Once the creative dreamer with the hopes of bestseller- lists, Sianah has developed her skills around a lifelong passion for social change and creative development. Now she is dedicated to creating opportunities for young writers in Liberia that she did not have. Still, as passionate as ever about her own writing, the author can now add novelist to her long list of accomplishments and hopes to become one of the most prolific writers Africa has ever known.
Photo credit: Albert Karyah
Poetic Lyrics – Lazarus F. Siafa
Lazarus F. Siafa is a Liberian-American, who immigrated to the U.S. (Ohio) with his family at the age of 3, seeking refuge from what would turn into a 14-year civil war that devastated and changed the entire course of history of his beautiful Liberia.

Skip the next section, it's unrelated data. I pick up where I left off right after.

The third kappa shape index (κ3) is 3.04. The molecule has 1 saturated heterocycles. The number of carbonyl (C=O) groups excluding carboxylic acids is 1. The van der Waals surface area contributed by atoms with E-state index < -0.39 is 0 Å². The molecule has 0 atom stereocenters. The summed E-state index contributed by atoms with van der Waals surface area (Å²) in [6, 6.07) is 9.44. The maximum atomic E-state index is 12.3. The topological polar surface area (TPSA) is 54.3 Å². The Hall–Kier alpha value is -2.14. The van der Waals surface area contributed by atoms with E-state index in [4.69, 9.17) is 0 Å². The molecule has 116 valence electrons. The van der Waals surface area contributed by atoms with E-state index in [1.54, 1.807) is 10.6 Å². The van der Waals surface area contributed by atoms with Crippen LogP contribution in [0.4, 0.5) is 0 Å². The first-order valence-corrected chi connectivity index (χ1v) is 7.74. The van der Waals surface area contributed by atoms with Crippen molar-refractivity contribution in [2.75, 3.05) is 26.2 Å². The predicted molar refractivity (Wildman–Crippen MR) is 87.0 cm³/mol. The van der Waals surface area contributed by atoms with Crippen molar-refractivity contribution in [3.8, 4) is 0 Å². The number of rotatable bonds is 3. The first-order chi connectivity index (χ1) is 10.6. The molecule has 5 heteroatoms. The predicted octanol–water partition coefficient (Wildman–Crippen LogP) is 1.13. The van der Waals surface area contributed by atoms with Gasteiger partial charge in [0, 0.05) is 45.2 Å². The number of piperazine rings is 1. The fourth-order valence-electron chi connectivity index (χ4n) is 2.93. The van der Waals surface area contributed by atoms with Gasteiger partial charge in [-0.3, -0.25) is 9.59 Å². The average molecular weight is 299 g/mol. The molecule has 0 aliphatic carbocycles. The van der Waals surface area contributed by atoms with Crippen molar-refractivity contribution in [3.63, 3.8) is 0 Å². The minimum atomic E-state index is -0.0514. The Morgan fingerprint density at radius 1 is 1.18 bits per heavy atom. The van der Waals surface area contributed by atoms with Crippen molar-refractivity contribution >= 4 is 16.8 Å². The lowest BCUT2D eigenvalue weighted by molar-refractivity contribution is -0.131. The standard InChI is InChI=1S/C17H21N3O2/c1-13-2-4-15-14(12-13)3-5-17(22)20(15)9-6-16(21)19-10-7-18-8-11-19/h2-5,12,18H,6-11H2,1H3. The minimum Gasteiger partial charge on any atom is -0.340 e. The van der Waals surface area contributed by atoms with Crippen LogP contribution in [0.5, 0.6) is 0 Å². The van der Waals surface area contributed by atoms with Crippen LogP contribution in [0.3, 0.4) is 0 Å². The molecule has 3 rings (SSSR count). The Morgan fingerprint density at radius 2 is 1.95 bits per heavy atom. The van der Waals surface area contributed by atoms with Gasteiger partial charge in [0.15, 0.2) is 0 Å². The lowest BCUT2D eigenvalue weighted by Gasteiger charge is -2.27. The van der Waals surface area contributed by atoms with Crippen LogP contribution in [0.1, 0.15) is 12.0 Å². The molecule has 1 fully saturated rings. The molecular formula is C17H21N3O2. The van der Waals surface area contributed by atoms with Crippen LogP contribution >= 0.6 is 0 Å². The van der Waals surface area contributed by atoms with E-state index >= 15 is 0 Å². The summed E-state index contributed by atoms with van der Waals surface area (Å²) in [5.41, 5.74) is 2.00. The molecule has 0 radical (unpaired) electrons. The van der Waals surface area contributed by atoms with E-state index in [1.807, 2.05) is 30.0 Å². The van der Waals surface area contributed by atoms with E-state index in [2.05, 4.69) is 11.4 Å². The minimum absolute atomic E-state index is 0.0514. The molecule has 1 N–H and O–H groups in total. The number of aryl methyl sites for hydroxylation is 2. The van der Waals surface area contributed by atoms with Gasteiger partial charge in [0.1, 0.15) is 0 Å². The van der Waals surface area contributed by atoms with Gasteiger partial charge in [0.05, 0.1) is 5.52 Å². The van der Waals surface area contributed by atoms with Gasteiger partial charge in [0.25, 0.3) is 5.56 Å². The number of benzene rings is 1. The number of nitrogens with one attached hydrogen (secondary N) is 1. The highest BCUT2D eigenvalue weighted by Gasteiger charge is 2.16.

Profoundly grateful to God and the US, Siafa took his second chance at life in the United States with both hands, enlisting with the Military right after High School, serving a combined period of 8 years in the Army and Marines respectively. It was during this chapter of his life that his affinity and interest in poetry and writing were ignited. His Instagram account is a robust spread of poetic lyrics. An aspiring New York Times Best Selling author, Lazarus is currently working with a publishing company in preparation for publishing his very first poetry book titled ‘Parables Beneath The Palm Trees’.
Photo credit: Visual Artistry Photography
Mariam Tuzee Toure speaks out on the celebration of citizens for corruption.
Her message has power and important message in it. And if what she’s speaking about is true then she’s a She Hero.